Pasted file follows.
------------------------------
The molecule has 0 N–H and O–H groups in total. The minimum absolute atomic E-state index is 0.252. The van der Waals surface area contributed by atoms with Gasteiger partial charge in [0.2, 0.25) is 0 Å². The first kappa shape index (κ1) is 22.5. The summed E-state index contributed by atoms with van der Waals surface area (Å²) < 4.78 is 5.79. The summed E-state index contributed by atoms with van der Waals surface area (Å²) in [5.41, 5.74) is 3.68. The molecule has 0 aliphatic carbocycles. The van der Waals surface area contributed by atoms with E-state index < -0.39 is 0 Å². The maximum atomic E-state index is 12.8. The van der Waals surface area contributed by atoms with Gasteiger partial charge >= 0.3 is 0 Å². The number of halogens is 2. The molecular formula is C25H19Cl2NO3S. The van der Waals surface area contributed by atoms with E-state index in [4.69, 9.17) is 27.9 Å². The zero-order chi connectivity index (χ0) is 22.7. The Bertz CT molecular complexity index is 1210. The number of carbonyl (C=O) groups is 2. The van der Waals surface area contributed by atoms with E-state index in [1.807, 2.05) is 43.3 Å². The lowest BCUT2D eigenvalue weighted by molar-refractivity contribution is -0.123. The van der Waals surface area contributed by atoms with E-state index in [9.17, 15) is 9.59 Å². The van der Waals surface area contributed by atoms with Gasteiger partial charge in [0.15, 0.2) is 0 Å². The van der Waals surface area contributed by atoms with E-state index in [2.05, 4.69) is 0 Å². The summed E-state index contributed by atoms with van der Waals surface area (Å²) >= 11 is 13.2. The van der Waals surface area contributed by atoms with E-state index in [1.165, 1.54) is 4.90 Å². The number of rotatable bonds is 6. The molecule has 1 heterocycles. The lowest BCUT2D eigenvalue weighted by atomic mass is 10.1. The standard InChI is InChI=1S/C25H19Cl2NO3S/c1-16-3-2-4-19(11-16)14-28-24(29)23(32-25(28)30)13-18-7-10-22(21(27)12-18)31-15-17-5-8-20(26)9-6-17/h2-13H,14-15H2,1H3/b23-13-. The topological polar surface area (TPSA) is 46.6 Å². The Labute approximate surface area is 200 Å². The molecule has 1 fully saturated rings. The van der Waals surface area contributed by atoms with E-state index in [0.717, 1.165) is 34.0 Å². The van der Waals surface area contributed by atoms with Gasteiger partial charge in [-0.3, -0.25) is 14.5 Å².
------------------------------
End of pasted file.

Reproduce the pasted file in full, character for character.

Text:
The molecule has 0 N–H and O–H groups in total. The minimum absolute atomic E-state index is 0.252. The van der Waals surface area contributed by atoms with Gasteiger partial charge in [0.2, 0.25) is 0 Å². The first kappa shape index (κ1) is 22.5. The summed E-state index contributed by atoms with van der Waals surface area (Å²) < 4.78 is 5.79. The summed E-state index contributed by atoms with van der Waals surface area (Å²) in [5.41, 5.74) is 3.68. The molecule has 0 aliphatic carbocycles. The van der Waals surface area contributed by atoms with E-state index < -0.39 is 0 Å². The maximum atomic E-state index is 12.8. The van der Waals surface area contributed by atoms with Gasteiger partial charge >= 0.3 is 0 Å². The number of halogens is 2. The molecular formula is C25H19Cl2NO3S. The van der Waals surface area contributed by atoms with E-state index in [4.69, 9.17) is 27.9 Å². The zero-order chi connectivity index (χ0) is 22.7. The Bertz CT molecular complexity index is 1210. The number of carbonyl (C=O) groups is 2. The van der Waals surface area contributed by atoms with E-state index in [1.807, 2.05) is 43.3 Å². The lowest BCUT2D eigenvalue weighted by molar-refractivity contribution is -0.123. The van der Waals surface area contributed by atoms with E-state index in [9.17, 15) is 9.59 Å². The van der Waals surface area contributed by atoms with Gasteiger partial charge in [0.15, 0.2) is 0 Å². The van der Waals surface area contributed by atoms with E-state index in [2.05, 4.69) is 0 Å². The summed E-state index contributed by atoms with van der Waals surface area (Å²) >= 11 is 13.2. The van der Waals surface area contributed by atoms with E-state index in [1.165, 1.54) is 4.90 Å². The number of rotatable bonds is 6. The molecule has 1 heterocycles. The lowest BCUT2D eigenvalue weighted by atomic mass is 10.1. The standard InChI is InChI=1S/C25H19Cl2NO3S/c1-16-3-2-4-19(11-16)14-28-24(29)23(32-25(28)30)13-18-7-10-22(21(27)12-18)31-15-17-5-8-20(26)9-6-17/h2-13H,14-15H2,1H3/b23-13-. The topological polar surface area (TPSA) is 46.6 Å². The Labute approximate surface area is 200 Å². The molecule has 1 fully saturated rings. The van der Waals surface area contributed by atoms with E-state index in [0.717, 1.165) is 34.0 Å². The van der Waals surface area contributed by atoms with Gasteiger partial charge in [-0.3, -0.25) is 14.5 Å².